PEOPLE with a history of smoking and over the age of 55 are to be invited to a new lung health check after Thurrock was picked to be part of an NHS pilot programme.
The health checks have been made possible through extra investment from NHS England which is for improving the early detection of lung cancer and other respiratory diseases.
Thurrock’s Clinical Commissioning Group (CCG) said people registered with a GP and aged between 55 and 74 will be invited to a series of tests that will include a lung health check and a lung cancer risk assessment.
Anyone found to be at high risk will undertake a low dose CT scan and if lung cancer is suspected they will be referred to a rapid access lung clinic. If signs of other diseases are found they will be referred to their GP.
A spokesman for the CCG said: “Thurrock CCG and Luton CCG were identified by NHS England as being outliers in terms of numbers of smokers, the incidence of lung cancer, other respiratory disease and high mortality rates in the East of England.
“Along with thirteen other CCGs in England, Thurrock CCG has received East of England Cancer Alliance Transformation funding for this programme of work which will be evaluated nationally for potential roll out across the country.
“We are working in partnership with Public Health, clinicians both in hospitals and in primary care, community respiratory, and Healthwatch in Thurrock and Luton, to develop a programme that will support the targeted lung health checks.”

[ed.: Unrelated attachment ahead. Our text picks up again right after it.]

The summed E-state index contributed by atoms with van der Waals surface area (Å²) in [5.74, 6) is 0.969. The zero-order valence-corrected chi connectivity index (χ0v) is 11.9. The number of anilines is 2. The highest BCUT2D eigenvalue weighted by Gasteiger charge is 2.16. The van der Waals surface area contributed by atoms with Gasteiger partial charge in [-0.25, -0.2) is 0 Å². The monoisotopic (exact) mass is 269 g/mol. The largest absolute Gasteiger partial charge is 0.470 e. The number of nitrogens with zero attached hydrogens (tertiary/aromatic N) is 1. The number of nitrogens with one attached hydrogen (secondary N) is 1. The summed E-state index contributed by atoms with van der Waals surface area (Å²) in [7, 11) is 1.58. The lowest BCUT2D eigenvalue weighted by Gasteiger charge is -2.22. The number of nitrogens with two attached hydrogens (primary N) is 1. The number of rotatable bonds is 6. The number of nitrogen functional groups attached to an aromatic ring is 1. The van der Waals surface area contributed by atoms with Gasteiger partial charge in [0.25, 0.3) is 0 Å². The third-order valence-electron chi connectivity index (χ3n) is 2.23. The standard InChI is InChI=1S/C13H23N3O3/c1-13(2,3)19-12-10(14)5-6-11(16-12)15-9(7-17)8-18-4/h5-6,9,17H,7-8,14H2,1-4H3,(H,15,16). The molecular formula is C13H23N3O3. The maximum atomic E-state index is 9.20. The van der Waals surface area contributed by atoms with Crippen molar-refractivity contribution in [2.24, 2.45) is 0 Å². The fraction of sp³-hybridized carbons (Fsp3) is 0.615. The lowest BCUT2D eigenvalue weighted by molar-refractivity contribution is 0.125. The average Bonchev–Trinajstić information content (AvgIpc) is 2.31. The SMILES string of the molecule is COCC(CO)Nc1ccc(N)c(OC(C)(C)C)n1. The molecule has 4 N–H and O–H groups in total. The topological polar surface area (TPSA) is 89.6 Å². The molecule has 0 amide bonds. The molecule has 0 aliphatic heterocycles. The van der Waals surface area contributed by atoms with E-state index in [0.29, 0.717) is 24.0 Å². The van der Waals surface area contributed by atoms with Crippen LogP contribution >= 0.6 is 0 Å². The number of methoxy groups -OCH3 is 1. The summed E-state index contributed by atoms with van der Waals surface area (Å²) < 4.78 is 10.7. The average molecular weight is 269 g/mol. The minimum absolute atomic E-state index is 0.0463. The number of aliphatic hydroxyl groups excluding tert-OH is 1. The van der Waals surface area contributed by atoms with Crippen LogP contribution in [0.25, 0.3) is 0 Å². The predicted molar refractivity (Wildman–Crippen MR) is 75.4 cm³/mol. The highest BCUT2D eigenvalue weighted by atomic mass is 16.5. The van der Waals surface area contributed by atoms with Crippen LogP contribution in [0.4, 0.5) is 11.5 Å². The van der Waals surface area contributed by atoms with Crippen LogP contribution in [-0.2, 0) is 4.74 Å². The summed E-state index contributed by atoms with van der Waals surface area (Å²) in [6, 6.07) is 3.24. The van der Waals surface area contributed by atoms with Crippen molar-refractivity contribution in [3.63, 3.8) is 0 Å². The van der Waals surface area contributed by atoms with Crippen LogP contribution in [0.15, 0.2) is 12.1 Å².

Thurrock is one of just 14 regions across the UK to receive extra investment from NHS England. The borough was picked alongside Luton after they were found to have the highest lung cancer mortality rates in all of the East of England.
Much of this is said to be down to the prevalence of smoking. Data released as part of the World No Tobacco Day, found that an estimated 17.7 per cent of those over 18 are smokers and the number intending to quit is less than half the national average.
Each year there is approximately 100 new cases of lung cancer.
The spokesman for the CCG acknowledged the challenge of encouraging people to attend the checks but stressed the importance.
They said: “We are building in ways to follow up with people and ensure they attend their lung health check. It’s really important that people come along and we will emphasise the benefits of early diagnosis of lung disease, including cancer, as outcomes are much better for those who are identified at an earlier stage.
“All invited participants who currently smoke will be offered smoking cessation support.”